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April 22, 2008

Film Shorties: Recently Reviewed in LEO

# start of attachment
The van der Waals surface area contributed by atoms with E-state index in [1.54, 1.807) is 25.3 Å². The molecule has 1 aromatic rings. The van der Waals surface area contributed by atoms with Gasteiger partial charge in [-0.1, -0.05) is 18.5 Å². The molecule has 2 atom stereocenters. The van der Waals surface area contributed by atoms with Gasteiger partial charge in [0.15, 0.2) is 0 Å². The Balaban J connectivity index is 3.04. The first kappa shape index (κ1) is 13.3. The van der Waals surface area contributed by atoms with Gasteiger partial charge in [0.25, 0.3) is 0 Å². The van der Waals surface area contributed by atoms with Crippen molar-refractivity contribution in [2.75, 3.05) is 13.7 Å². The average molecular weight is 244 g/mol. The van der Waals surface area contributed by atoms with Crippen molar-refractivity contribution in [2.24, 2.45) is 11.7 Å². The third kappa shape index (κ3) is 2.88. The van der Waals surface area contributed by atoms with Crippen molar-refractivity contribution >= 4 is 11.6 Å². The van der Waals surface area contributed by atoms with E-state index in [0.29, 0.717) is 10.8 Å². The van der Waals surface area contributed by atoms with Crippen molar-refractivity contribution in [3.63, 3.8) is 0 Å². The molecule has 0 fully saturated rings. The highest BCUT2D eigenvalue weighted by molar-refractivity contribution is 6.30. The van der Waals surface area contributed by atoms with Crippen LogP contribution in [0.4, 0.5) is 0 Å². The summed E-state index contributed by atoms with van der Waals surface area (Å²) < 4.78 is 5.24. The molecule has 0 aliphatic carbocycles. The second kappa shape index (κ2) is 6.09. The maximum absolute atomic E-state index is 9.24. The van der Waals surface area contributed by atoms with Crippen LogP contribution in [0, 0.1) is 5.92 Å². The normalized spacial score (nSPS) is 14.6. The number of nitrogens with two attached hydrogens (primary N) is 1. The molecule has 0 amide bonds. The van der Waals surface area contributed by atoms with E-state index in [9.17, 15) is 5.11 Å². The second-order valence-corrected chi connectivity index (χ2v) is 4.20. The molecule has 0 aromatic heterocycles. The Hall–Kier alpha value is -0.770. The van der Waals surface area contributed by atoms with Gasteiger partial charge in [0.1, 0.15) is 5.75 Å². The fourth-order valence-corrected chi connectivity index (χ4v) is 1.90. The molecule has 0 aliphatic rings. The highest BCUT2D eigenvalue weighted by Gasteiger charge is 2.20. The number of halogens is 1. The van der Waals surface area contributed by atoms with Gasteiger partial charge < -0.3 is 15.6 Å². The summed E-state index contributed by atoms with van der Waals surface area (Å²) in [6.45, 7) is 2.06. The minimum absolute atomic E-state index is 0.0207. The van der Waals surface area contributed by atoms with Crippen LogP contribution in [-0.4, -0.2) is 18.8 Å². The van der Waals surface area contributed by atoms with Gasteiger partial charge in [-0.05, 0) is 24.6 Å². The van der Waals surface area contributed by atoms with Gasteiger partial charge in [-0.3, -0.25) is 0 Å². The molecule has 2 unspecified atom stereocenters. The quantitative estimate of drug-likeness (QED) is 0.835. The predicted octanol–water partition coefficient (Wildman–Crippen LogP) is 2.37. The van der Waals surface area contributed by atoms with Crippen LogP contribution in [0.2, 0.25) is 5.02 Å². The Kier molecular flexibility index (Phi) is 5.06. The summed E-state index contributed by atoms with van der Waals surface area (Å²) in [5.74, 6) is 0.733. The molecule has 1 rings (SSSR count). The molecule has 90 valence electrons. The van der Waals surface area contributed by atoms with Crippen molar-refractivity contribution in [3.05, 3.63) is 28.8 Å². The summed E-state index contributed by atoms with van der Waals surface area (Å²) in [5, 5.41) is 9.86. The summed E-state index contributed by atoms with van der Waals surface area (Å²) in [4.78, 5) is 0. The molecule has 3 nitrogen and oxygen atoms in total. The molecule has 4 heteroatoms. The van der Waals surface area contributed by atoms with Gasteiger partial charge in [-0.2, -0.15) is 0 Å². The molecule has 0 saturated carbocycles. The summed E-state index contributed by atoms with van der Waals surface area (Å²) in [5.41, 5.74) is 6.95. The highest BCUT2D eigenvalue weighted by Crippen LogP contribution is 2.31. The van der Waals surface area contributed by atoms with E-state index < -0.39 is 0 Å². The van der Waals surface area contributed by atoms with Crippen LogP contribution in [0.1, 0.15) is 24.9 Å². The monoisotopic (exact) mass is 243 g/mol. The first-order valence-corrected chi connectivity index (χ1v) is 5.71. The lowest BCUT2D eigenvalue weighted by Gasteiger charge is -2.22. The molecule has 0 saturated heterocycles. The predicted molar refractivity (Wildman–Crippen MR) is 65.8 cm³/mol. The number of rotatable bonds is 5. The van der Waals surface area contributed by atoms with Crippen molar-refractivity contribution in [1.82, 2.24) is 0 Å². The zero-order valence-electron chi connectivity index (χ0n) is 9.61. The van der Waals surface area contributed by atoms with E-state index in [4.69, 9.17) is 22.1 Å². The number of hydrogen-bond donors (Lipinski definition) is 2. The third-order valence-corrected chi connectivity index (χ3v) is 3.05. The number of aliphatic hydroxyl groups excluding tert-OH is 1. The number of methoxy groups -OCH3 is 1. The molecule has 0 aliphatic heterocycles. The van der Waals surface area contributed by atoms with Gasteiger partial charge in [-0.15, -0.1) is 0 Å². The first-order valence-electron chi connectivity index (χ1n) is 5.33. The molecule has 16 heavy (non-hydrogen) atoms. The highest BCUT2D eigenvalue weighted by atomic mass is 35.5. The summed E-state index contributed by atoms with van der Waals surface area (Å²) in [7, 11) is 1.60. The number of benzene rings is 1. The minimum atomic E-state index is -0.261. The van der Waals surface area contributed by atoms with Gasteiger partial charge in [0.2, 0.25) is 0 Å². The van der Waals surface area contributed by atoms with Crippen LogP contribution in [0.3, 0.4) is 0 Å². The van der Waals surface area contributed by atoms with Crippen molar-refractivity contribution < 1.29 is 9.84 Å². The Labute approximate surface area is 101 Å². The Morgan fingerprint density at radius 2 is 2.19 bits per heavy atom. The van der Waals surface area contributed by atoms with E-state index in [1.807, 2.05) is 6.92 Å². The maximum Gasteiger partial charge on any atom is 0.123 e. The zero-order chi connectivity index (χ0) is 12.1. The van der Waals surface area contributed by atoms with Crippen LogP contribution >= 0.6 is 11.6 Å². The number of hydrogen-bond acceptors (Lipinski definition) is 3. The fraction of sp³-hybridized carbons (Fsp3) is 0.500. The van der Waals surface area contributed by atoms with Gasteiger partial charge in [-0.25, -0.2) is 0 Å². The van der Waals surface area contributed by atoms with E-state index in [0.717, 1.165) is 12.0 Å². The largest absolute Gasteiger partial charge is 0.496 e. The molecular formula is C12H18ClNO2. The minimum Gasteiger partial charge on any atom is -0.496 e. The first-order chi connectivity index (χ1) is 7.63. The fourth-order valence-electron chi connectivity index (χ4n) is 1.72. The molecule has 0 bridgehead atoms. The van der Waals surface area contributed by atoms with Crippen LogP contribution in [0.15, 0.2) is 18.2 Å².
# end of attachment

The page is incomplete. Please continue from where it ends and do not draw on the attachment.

SNOW ANGELS (Starring Kate Beckinsale, Sam Rockwell, Amy Sedaris and Michael Angarano. Directed by David Gordon Green.) David Gordon Green’s film sadly lacks credibility. Maybe it’s because he chose to adapt somebody else’s work (Stewart O’Nan’s novel); maybe it’s just that the source material is somewhat hackneyed; or maybe it’s just hard to picture smoking-hot British starlet Kate Beckinsale as a girl-next-door single mother and waitress. (Reviewed 4/9; C+) —Alan AbbottLEATHERHEADS (Starring George Clooney, Renee Zellweger, John Krasinski and Jonathan Pryce. Directed by George Clooney.) When it comes to witty banter, modern Hollywood movies are at a loss for words. George Clooney’s “Leatherheads” fashions itself after one of those Golden Age comedies, but it doesn’t reach the giddy high of the films it so overtly admires. (Reviewed 4/9; B-) —Jamie Peters4 MONTHS, 3 WEEKS AND 2 DAYS (Starring Anamaria Marinca, Vlad Ivanov, Laura Vasiliu and Luminita Gheorghiu. Directed by Cristian Mungiu.) Set in the dark days of Romanian Communism, the film is simultaneously bleak and kindhearted, intelligent and artful, plodding and restless. Yes, it is about abortion. But it’s also just a good film. (Reviewed 4/2; A) —Alan AbbottSTOP-LOSS (Starring Ryan Phillippe, Abbie Cornish, Channing Tatum and Timothy Olyphant. Directed by Kimberly Peirce.) Like many recent war movies, “Stop-Loss” leans too heavily on polemic and tired genre beats in its quest for high-impact drama. Director Peirce follows up 1999’s “Boys Don’t Cry” with a sophomore effort whose earnestness is undercut by its rusty story machinations. (Reviewed 4/2; B-) —Jamie PetersFUNNY GAMES (Starring Naomi Watts, Tim Roth, Brady Corbet, Devon Gearhart and Michael Pitt. Directed by Michael Haneke.) Writer and director Michael Haneke’s remake of his own 1998 film stretches the patience and tolerance of anyone without a dark sense of humor. The violence is both plentiful and stylized, face-front yet often, paradoxically, occurring off camera and thus out of reach. (Reviewed 3/19; B) —Paul KopaszDOOMSDAY (Starring Rhona Mitra, Bob Hoskins, Alexander Siddig, Adrian Lester and Sean Pertwee. Directed by Neil Marshall.) Director Neil Marshall strives for instant cult-classic status with his trash epic. The plot involves the government quarantining the entire Glasgow population because of a flesh-eating virus, but the story swerves into absurd set pieces that have the logic of a Troma movie. (Reviewed 3/19; B) —Jamie Peters